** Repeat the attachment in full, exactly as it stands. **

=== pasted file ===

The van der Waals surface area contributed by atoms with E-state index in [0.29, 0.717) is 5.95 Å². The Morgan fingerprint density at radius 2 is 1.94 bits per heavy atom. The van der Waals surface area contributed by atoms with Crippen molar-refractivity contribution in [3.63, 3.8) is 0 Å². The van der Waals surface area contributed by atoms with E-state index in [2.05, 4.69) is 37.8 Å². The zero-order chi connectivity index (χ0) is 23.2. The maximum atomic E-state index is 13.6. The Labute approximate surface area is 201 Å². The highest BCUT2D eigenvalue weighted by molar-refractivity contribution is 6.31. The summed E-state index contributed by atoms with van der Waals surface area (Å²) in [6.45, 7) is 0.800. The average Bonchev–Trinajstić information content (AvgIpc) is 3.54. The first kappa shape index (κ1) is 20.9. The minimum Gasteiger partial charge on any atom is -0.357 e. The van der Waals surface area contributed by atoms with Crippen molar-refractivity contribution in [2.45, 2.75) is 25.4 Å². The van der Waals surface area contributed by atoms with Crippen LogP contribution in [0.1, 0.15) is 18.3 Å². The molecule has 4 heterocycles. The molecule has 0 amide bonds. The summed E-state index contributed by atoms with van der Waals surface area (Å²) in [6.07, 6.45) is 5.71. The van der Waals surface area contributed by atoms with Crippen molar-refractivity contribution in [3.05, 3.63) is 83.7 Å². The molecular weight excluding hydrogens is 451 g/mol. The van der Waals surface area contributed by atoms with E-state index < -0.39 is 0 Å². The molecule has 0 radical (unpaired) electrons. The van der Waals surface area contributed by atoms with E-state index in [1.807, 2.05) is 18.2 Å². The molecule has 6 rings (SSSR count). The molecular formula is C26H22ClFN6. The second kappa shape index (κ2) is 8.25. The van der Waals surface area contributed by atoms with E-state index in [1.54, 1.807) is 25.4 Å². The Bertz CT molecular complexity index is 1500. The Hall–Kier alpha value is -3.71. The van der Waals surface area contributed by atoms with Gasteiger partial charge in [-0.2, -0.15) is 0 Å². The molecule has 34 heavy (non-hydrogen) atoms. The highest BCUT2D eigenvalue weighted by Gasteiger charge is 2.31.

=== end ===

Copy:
The van der Waals surface area contributed by atoms with E-state index in [0.29, 0.717) is 5.95 Å². The Morgan fingerprint density at radius 2 is 1.94 bits per heavy atom. The van der Waals surface area contributed by atoms with Crippen molar-refractivity contribution in [3.63, 3.8) is 0 Å². The van der Waals surface area contributed by atoms with E-state index in [2.05, 4.69) is 37.8 Å². The zero-order chi connectivity index (χ0) is 23.2. The maximum atomic E-state index is 13.6. The Labute approximate surface area is 201 Å². The highest BCUT2D eigenvalue weighted by molar-refractivity contribution is 6.31. The summed E-state index contributed by atoms with van der Waals surface area (Å²) in [6.45, 7) is 0.800. The average Bonchev–Trinajstić information content (AvgIpc) is 3.54. The first kappa shape index (κ1) is 20.9. The minimum Gasteiger partial charge on any atom is -0.357 e. The van der Waals surface area contributed by atoms with Crippen molar-refractivity contribution in [2.45, 2.75) is 25.4 Å². The van der Waals surface area contributed by atoms with Crippen LogP contribution in [0.1, 0.15) is 18.3 Å². The molecule has 4 heterocycles. The molecule has 0 amide bonds. The summed E-state index contributed by atoms with van der Waals surface area (Å²) in [6.07, 6.45) is 5.71. The van der Waals surface area contributed by atoms with Crippen molar-refractivity contribution in [3.05, 3.63) is 83.7 Å². The molecular weight excluding hydrogens is 451 g/mol. The van der Waals surface area contributed by atoms with E-state index < -0.39 is 0 Å². The molecule has 0 radical (unpaired) electrons. The van der Waals surface area contributed by atoms with E-state index in [1.807, 2.05) is 18.2 Å². The molecule has 6 rings (SSSR count). The molecular formula is C26H22ClFN6. The second kappa shape index (κ2) is 8.25. The van der Waals surface area contributed by atoms with E-state index in [1.54, 1.807) is 25.4 Å². The Bertz CT molecular complexity index is 1500. The Hall–Kier alpha value is -3.71. The van der Waals surface area contributed by atoms with Gasteiger partial charge in [-0.2, -0.15) is 0 Å². The molecule has 34 heavy (non-hydrogen) atoms. The highest BCUT2D eigenvalue weighted by Gasteiger charge is 2.31.